Sources of Foreign Language Anxiety in the Student-teachers’ English Classrooms: A Case Study in a Spanish University


  • Elena Goñi Osacar Universidad de Zaragoza
  • Enrique Lafuente-Millán Universidad de Zaragoza

Palabras clave:

foreign language anxiety sources, anxiety and English Foreign Language (EFL), speaking anxiety, second language (L2) anxiety, student teacher anxiety


Foreign Language Anxiety is a common problem among learners, even more relevant if they are future teachers. This paper presents a case study that aims to identify and understand the reasons for foreign language anxiety among undergraduates learning English in a Spanish Faculty of Education. We gathered information from 63 students and 4 teachers through classroom observations, questionnaires and a focus group. The results identify three interrelated categories of causes of language anxiety. Furthermore, the explanatory model proposed here introduces the classification of root sources, triggering sources, and contributing sources. More specifically, we postulate that root sources can be traced to the learners themselves (poor English proficiency, low self-efficacy, etc.) and, because of this, other external factors, mainly, speaking exercises in front of the classroom, can trigger anxiety experiences. This model improves our understanding of how sources of language anxiety interact in this context and other similar learning settings.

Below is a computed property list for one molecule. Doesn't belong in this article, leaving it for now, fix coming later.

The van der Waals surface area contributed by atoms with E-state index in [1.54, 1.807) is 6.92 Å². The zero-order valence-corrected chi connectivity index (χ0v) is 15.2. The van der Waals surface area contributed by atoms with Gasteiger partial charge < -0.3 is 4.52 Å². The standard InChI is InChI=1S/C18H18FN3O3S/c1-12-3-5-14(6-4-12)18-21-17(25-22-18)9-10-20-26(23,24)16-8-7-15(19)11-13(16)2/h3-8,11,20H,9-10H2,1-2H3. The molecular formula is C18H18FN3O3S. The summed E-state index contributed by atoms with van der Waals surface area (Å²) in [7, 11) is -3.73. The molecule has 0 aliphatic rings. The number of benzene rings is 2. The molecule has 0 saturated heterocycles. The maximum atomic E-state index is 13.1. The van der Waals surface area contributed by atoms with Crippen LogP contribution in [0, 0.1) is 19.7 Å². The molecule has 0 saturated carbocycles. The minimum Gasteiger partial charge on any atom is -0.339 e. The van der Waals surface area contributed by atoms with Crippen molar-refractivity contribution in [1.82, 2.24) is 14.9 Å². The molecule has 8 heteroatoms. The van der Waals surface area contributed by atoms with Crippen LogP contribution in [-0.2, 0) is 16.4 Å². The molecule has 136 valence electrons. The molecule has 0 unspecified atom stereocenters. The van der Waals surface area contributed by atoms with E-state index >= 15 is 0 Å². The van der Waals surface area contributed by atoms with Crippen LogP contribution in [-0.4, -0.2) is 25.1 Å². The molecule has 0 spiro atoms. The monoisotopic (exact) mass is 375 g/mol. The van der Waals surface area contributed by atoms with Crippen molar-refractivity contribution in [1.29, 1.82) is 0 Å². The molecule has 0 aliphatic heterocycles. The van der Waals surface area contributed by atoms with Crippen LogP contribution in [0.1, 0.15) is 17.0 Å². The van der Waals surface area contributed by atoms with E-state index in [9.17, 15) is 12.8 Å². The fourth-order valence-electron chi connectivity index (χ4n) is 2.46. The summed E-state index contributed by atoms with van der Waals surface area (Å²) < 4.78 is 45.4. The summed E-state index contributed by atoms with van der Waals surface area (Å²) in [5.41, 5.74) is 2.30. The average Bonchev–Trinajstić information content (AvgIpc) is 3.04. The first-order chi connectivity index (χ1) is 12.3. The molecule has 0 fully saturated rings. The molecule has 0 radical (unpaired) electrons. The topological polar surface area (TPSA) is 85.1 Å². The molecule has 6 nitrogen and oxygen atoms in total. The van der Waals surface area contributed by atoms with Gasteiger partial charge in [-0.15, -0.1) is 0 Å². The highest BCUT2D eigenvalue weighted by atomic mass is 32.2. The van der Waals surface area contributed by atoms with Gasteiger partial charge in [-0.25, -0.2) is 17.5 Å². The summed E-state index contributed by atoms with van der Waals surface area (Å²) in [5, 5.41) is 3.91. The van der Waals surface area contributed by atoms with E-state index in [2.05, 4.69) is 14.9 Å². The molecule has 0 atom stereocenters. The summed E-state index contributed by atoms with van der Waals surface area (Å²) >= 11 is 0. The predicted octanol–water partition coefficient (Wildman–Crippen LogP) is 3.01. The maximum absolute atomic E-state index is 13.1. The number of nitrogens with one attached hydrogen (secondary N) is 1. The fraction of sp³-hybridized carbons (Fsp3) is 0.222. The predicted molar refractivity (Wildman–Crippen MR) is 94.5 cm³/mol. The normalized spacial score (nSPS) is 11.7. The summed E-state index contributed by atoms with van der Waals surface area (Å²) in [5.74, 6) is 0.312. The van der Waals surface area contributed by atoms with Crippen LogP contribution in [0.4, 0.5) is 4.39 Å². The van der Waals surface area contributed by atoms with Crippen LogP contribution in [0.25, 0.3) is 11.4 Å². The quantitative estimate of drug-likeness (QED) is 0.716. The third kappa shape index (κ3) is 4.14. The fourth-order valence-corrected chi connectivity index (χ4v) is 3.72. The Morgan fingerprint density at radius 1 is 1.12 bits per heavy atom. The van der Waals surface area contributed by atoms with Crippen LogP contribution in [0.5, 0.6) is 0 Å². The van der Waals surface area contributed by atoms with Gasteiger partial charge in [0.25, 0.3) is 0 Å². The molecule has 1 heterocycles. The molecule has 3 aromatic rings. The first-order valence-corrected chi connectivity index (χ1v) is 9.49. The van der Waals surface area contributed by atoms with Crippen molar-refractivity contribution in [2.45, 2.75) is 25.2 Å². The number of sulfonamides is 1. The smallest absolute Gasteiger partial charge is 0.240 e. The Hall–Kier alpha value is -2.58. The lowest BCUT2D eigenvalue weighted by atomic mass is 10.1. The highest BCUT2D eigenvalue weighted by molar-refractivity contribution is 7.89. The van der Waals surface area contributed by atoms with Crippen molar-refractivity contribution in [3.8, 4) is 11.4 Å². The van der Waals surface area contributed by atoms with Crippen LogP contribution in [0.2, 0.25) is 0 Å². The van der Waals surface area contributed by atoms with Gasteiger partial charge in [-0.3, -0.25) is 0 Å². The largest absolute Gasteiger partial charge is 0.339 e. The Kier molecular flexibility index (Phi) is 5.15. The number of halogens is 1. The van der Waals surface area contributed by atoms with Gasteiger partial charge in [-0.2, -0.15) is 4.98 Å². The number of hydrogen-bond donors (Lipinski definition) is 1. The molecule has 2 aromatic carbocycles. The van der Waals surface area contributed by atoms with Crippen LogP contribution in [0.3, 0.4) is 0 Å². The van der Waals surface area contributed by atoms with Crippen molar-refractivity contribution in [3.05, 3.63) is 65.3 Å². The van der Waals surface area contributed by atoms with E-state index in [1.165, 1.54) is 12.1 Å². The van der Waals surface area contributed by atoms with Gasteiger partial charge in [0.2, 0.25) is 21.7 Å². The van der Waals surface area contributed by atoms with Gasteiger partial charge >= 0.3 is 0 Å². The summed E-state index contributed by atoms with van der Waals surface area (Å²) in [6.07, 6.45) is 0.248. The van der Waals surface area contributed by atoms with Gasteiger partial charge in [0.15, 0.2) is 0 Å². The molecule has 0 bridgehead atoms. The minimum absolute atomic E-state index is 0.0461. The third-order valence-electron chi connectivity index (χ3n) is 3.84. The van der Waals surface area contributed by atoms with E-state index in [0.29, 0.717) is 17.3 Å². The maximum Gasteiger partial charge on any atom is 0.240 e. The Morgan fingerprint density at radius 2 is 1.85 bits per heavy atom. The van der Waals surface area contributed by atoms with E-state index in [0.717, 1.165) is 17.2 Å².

Biografía del autor/a

Elena Goñi Osacar, Universidad de Zaragoza

Elena Goñi Osácar holds a doctoral degree in Education and a Master's degree in teaching from the University of Zaragoza, Spain. She teaches English for Specific Purposes in Collaborating entities of the Aragonese Employment Institute of the Government of Aragon, Spain. Her research interests focus on teaching English as a foreign language.

Enrique Lafuente-Millán, Universidad de Zaragoza

Enrique Lafuente Millán is a senior lecturer at the Faculty of Education, Universidad de Zaragoza (Spain), where he has taught ESL pedagogy and SLA for over 20 years. He has published a number of articles in national and international journals focusing mostly on discourse analysis and TEFL. Since 2005 he has been a member of five competitive research projects and is currently a member of the InterGedi research team.






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